Project Profiles: Education

Fort Lee Elementary School, Fort Lee, N.J.

Forbo MCT tiles are made of recycled material and require no waxing or buffing, so maintenance is virtually eliminated.

Forbo MCT tiles are made of recycled material and require no waxing or buffing, so maintenance is virtually eliminated.

Retrofit Team

Flooring Installer: The Gillespie Group, Dayton, N.J.

Materials

The project timeline was dictated according to the length of the holiday recess at the end of the calendar year. The Gillespie Group created a plan according to the timeline and removed and replaced the water-damaged flooring as soon as school let out for the holiday.

The company installed Forbo MCT tiles for a variety of important reasons. The previous flooring required considerably more maintenance and had to be stripped and waxed several times per year. In contrast, the 13- by 13-inch squares of linoleum are made of recycled material and require no waxing or buffing, so maintenance is virtually eliminated. The flooring also meets all environmental regulations stipulated by the state of New Jersey. Eco-friendly and highly durable, the 2-millimeter natural linoleum tiles are constructed of USDA Certified 100 percent bio-based content and feature a Topshield 2 occupancy-ready factory finish. The floor also has a 30-year system service life.

In addition to its sustainable qualities, Forbo MCT was a wise choice for its self-sanitizing capabilities, which inhibits the growth of bacteria that may create conditions favorable to the development of staph infections or the transmission of communicable diseases. John Gillespie, vice president of Operations for The Gillespie Group, states, “While the initial price of the new tile may have been slightly more than the flooring it replaced, the lower maintenance costs, durability and the significant health advantages it offers make it a smart choice and far more cost efficient over the life of the product.”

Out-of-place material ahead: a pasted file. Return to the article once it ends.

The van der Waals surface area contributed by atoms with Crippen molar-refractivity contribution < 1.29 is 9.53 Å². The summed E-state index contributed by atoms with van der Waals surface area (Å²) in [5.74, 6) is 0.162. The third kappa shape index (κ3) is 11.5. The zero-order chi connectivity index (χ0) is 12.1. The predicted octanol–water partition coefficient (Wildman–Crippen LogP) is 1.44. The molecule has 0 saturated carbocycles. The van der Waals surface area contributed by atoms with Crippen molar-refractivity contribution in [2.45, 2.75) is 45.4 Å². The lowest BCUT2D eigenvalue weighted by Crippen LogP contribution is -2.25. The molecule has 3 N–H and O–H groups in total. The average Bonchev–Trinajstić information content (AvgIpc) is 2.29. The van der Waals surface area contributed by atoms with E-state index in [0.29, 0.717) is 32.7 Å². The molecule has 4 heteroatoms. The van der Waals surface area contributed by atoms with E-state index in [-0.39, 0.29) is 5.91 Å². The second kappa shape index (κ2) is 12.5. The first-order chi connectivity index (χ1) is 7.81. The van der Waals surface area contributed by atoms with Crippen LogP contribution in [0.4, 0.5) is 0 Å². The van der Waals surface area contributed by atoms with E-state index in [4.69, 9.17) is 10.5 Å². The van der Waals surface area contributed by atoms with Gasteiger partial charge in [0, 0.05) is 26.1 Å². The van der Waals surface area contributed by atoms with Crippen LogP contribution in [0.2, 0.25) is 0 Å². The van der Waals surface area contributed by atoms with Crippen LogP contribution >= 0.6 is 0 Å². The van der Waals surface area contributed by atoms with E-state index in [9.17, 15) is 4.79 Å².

Linoleum: Forbo

The Retrofit

Water damage to the flooring of several classrooms at the Fort Lee Elementary School had left education officials with a number of critical issues to address before students could return to classes. First, the removal and replacement of the flooring had to be accomplished with little to no disruption to class schedules. Second, the project had to comply with New Jersey sustainability mandates. Finally, the flooring installation needed to provide students with a learning environment that was as durable as it was healthy.

Photo: The Gillespie Group

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